Assessing the Leadership and Management Skills of Senior VA Social Work Leaders by Internal Stakeholders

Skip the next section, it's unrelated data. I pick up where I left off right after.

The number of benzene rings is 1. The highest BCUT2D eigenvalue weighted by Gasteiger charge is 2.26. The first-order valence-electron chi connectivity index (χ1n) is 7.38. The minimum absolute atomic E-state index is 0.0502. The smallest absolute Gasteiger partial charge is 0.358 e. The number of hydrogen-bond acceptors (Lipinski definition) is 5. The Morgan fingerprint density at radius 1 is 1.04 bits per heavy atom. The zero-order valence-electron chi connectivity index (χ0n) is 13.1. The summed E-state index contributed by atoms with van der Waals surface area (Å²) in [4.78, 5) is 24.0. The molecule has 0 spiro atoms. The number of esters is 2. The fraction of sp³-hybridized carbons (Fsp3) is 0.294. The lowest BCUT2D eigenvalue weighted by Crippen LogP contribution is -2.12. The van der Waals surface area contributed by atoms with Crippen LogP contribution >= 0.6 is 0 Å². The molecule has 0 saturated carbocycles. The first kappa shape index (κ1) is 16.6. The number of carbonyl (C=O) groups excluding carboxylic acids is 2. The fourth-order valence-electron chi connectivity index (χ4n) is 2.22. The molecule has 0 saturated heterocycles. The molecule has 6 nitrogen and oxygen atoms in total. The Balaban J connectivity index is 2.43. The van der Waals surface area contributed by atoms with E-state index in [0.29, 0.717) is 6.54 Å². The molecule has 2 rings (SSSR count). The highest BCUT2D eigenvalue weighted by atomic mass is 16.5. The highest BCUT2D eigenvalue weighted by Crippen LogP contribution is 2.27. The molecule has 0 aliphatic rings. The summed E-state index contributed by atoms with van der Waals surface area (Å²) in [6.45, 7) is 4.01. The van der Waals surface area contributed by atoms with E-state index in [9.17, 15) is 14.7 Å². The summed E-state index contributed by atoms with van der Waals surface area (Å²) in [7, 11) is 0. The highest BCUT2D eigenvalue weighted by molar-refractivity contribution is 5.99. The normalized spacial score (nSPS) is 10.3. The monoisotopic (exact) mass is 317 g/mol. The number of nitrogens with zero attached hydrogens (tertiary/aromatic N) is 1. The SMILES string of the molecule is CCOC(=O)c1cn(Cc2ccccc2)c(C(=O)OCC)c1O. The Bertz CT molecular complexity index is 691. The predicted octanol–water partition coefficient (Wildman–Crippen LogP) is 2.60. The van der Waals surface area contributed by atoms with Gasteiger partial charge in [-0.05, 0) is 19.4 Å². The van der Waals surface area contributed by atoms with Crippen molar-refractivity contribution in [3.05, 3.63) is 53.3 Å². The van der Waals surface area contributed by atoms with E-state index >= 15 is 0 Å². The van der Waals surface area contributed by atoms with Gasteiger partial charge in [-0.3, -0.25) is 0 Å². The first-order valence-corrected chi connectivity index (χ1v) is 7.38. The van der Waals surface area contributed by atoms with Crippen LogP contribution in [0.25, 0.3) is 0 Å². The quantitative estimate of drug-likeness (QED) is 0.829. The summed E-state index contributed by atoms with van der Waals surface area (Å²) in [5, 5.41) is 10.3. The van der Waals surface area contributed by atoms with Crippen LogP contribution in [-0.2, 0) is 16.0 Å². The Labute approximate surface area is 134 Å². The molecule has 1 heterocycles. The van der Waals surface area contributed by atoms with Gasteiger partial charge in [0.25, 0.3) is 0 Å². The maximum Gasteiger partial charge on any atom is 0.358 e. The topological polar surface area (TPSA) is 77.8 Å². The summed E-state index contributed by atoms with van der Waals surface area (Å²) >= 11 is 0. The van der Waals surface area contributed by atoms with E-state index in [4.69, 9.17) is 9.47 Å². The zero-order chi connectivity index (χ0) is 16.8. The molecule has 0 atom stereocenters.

Assessing the Leadership and Management Skills ofSenior VA Social Work Leaders by Internal StakeholdersKristin Shanahan Day, Ph.DKarlynn BrintzenhofeSzoc, Ph.DLeading experts in the field of social work advocate that social workers become expert leaders and managers able to bring business acumen, congruent with social work values to the human service industry (Brilliant, 1986; Edwards, Cooke, & Reid, 1996; Franklin, 2001; Patti 2003; Rank & Hutchinson, 2000). Yet, no leadership or management content is required for Council on Social Work Education accreditation (2010); thus the adequacy of preparation for social work executives may be questioned. The purpose of this study is to explore the actual and preferred levels of leadership and management skills of Department of Veterans Affairs (VA) social work executives, as reported by the medical center director, the chief of staff, the social work executives and their social work subordinates. Specifically, are VA social work executives meeting the leadership and management expectations of their key internal stakeholders? This study used the VA's High Performance Development Model (HPDM) 360 Degree Assessment Scale to assess perceived levels of actual and preferred management and leadership competencies. An independent t-test was used to explore the level of preferred management skills by subscale; each subscale, systems thinking, technical skills, and flexibility/adaptability, was statistically significant in terms of differences in mean scores. For all three subscales, the medical center directors and the chiefs of staff mean scores for preferred level of management skills were significantly higher than for the social work executives and the social workers mean scores for preferred level of management skills. An independent t-test was used to consider the subscales comprising leadership skills; three subscales, customer service, personal mastery and organizational stewardship, were found to be statistically significant in terms of differences in mean scores between the two groups. Medical center directors and the chiefs of staff preferred higher levels of management and leadership skills than both the social work executives and the social workers. This is a call to action for the social work program at VHA. This study provides empirical support for the infusion of business and leadership theory and practice into social work education and practice.
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